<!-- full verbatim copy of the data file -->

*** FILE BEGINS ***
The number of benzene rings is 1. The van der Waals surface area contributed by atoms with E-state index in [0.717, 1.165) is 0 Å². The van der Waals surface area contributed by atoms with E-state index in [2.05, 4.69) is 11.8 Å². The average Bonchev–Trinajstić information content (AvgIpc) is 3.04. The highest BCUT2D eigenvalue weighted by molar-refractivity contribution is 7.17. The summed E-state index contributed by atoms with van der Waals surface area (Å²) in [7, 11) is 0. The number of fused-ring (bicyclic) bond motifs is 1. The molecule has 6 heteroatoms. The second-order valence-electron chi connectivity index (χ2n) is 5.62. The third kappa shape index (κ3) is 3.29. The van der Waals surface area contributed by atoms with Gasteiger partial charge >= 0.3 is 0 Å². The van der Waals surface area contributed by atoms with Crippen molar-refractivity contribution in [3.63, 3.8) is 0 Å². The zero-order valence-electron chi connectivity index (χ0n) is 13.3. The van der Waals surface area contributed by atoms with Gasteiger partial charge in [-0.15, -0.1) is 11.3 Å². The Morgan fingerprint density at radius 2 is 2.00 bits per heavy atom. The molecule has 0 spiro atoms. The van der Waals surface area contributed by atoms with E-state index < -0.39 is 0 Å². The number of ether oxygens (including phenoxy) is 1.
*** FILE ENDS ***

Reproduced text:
The number of benzene rings is 1. The van der Waals surface area contributed by atoms with E-state index in [0.717, 1.165) is 0 Å². The van der Waals surface area contributed by atoms with E-state index in [2.05, 4.69) is 11.8 Å². The average Bonchev–Trinajstić information content (AvgIpc) is 3.04. The highest BCUT2D eigenvalue weighted by molar-refractivity contribution is 7.17. The summed E-state index contributed by atoms with van der Waals surface area (Å²) in [7, 11) is 0. The number of fused-ring (bicyclic) bond motifs is 1. The molecule has 6 heteroatoms. The second-order valence-electron chi connectivity index (χ2n) is 5.62. The third kappa shape index (κ3) is 3.29. The van der Waals surface area contributed by atoms with Gasteiger partial charge >= 0.3 is 0 Å². The van der Waals surface area contributed by atoms with Crippen molar-refractivity contribution in [3.63, 3.8) is 0 Å². The zero-order valence-electron chi connectivity index (χ0n) is 13.3. The van der Waals surface area contributed by atoms with Gasteiger partial charge in [-0.15, -0.1) is 11.3 Å². The Morgan fingerprint density at radius 2 is 2.00 bits per heavy atom. The molecule has 0 spiro atoms. The van der Waals surface area contributed by atoms with E-state index < -0.39 is 0 Å². The number of ether oxygens (including phenoxy) is 1.